Request for help with identification of some small mammals from Ecuador

Hi guys,


I am working on my trip report from my trip to Ecuador last October/November. I still had some pictures of a few small mammals and on the chance it might be possible to ID them based on my pictures in combination with the location I thought it would be a good thing I check with you guys first before I put them all in my trip report as unidentified. I do not own a good mammal guide to Ecuador and I was not able to get anywhere with iNaturalist. I appreciate any input!


De first 3 mammals were photographed at about 1300m at Maquipucuna Lodge


Mammal 1 (picture 1): a bat literally hanging out in the canopy of the trees near the lodge. There was an identical looking one next to it.

Mammal 2 (picture 2): a mouse, seen on a short night walk not far from the lodge.

Mammal 3 (picture 3): a mouse opossum, seen not far from mammal 2. Based on my previous experiences with mouse opossums I suspect a conclusive identification to species level will be impossible.

Mammal 4 (picture 4 and 5): Small rodent. I have a bit more hopes for this one since it was photographed in quite a distinct habitat: behind Tambo Condor Restaurant at about 3000m, it was feeding on fallen bird seed. The area around it was mostly grasland with just a few trees. It seems to have a short tail.






Edit: I see uploading pictures did not go exactly as planned. It hope it’s still obvious which is which.



  • Michael

    Well, with some guesswork on sizes and color patterns, based on Tirira’s field guide, I’d say
    1) Artibeus lituratus
    2) Oligorhizomys spodiurus
    3) Marmosa isthmica
    4) Akodon mollis
    I’m curious to hear what others think …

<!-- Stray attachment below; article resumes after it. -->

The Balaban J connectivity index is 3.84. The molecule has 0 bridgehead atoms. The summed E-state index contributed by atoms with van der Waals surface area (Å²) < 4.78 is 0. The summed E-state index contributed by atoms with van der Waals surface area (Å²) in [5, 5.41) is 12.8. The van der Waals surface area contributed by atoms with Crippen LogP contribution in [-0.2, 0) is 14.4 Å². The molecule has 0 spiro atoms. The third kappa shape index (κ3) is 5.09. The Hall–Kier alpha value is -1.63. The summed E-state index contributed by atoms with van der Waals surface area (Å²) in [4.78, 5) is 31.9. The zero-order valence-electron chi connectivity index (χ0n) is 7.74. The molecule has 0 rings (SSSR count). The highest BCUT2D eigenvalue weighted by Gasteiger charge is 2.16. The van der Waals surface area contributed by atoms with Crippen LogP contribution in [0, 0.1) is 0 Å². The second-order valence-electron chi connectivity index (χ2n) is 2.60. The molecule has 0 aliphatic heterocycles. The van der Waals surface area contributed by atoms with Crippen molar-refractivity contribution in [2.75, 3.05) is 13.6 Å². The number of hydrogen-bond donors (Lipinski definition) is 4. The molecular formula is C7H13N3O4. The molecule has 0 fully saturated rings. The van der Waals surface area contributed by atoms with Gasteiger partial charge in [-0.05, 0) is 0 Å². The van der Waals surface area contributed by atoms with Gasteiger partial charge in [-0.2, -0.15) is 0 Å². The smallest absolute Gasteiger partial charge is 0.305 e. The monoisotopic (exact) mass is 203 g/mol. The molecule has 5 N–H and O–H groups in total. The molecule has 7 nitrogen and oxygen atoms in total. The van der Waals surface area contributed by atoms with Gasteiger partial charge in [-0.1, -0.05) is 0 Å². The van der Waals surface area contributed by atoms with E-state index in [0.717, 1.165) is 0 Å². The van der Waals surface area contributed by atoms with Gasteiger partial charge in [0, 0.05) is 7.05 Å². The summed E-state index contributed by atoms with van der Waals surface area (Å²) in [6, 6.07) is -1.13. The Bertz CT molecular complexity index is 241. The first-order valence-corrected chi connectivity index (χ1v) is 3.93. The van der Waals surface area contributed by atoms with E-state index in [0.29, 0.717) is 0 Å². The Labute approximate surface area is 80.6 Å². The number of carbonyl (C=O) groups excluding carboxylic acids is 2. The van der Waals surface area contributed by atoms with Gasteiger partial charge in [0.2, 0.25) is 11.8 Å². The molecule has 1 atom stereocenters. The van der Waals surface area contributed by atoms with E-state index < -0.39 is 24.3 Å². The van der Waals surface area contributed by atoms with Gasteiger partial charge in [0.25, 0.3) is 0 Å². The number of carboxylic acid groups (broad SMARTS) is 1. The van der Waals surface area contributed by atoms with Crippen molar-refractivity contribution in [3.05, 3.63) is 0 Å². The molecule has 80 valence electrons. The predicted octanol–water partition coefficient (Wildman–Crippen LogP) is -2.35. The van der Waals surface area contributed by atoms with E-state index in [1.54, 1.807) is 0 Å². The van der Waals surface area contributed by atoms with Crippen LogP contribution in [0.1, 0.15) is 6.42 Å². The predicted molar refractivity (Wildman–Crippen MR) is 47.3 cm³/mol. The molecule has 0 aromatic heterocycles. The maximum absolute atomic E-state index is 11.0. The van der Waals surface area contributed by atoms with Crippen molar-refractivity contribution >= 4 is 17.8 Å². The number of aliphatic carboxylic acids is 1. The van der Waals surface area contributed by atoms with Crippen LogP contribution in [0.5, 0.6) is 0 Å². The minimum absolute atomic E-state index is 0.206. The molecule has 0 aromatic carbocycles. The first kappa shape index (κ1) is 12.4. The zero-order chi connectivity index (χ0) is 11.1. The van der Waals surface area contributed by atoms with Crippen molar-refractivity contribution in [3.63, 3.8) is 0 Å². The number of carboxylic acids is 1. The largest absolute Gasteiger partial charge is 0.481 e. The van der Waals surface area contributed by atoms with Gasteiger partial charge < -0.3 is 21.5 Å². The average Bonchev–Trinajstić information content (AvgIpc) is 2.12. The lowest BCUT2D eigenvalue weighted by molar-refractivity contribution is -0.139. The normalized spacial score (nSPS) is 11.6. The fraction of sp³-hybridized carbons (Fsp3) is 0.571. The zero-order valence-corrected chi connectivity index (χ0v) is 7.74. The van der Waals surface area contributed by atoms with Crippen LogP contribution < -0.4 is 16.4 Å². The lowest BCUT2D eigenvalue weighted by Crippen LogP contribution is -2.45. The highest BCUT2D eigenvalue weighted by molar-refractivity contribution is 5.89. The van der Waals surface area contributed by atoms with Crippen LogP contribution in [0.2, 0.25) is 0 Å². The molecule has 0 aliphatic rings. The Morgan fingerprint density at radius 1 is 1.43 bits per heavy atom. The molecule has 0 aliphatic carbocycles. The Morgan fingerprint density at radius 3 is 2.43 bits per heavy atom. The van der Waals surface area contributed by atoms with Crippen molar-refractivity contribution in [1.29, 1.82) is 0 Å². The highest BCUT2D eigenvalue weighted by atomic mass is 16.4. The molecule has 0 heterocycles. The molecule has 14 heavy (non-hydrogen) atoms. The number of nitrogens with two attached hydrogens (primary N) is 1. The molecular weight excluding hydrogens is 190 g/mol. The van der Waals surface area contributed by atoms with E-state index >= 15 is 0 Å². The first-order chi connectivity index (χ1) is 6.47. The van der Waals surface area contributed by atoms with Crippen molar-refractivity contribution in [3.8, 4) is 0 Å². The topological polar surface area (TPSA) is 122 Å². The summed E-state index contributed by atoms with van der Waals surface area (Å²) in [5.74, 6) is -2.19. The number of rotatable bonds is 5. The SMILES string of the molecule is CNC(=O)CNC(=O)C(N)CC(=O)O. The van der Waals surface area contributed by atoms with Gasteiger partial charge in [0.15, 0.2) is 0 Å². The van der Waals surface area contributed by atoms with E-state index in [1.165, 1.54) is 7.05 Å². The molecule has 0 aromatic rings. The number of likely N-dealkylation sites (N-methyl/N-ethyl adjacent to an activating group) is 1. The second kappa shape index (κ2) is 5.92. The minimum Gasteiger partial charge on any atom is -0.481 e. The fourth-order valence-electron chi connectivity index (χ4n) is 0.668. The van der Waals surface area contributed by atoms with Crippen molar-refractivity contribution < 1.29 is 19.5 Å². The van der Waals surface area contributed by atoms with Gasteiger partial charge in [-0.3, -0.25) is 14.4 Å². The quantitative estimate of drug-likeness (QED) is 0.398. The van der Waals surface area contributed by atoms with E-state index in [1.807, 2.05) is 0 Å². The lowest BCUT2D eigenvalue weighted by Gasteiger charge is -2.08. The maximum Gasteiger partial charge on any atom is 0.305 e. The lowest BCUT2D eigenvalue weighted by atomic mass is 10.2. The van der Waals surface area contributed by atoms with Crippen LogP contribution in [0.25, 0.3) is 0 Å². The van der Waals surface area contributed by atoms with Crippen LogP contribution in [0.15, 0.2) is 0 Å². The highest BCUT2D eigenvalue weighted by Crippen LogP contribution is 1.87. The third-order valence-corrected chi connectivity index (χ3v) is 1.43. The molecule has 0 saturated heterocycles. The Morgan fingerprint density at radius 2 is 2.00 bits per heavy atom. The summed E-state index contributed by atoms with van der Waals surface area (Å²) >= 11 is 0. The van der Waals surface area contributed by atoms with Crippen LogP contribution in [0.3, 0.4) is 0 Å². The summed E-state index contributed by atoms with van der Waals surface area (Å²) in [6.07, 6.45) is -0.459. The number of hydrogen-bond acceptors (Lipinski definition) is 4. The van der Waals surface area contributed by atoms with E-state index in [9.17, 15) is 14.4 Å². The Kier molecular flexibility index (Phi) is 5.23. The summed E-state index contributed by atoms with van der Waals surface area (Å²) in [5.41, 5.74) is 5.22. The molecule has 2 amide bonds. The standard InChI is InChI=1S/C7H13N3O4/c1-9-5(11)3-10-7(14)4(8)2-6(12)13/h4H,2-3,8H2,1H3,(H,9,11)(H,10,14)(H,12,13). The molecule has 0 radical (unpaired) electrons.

• Ian Thompson

    Based on location, the mouse opossum looks like it might be Panama Mouse Opossum, Marmosa isthmica, formerly listed in Ecuadorean fauna as Marmosa robinsoni.

  • Fiona Reid

    I think the bat may be Enchisthenes hartii. It doesn’t look like it has a dorsal stripe (did it)? They have large eyes, a small noseleaf, and narrow facial stripes. They are small-medium sized.

    The arboreal rodent is probably a Rhipidomys.

    The terrestrial rodent is a species of Akodon

  • Lennartv

    Thank you both for the suggestions! That narrows it down. I will look into it further. Enchisthenes hartii seems like a good fit! Unfortunately I don’t have any more photo’s and since it was quite a way up, the observations in the field are not better than what I could see on the picture. They looked like pretty small bats, very dark, so I suspect a dorsal stripe would have been visible and probably would also be visible on the picture.

  • Michael

    Yes, certainly Enchisthenes hartii.

    About the climbing mouse: Rhipidomys looks good, but R. latimanus, the species most likely in that regions is quite bright orange or reddish. That would leave R. leucodactylus, which is also fairly large and might fit the scale of the palm fruits it is sitting in. That species is at it’s northern range limit in Pichincha, but then, who knows about rodent distributions in Ecuador. So, yes, probably that.

    Thanks Fiona!

Leave a Reply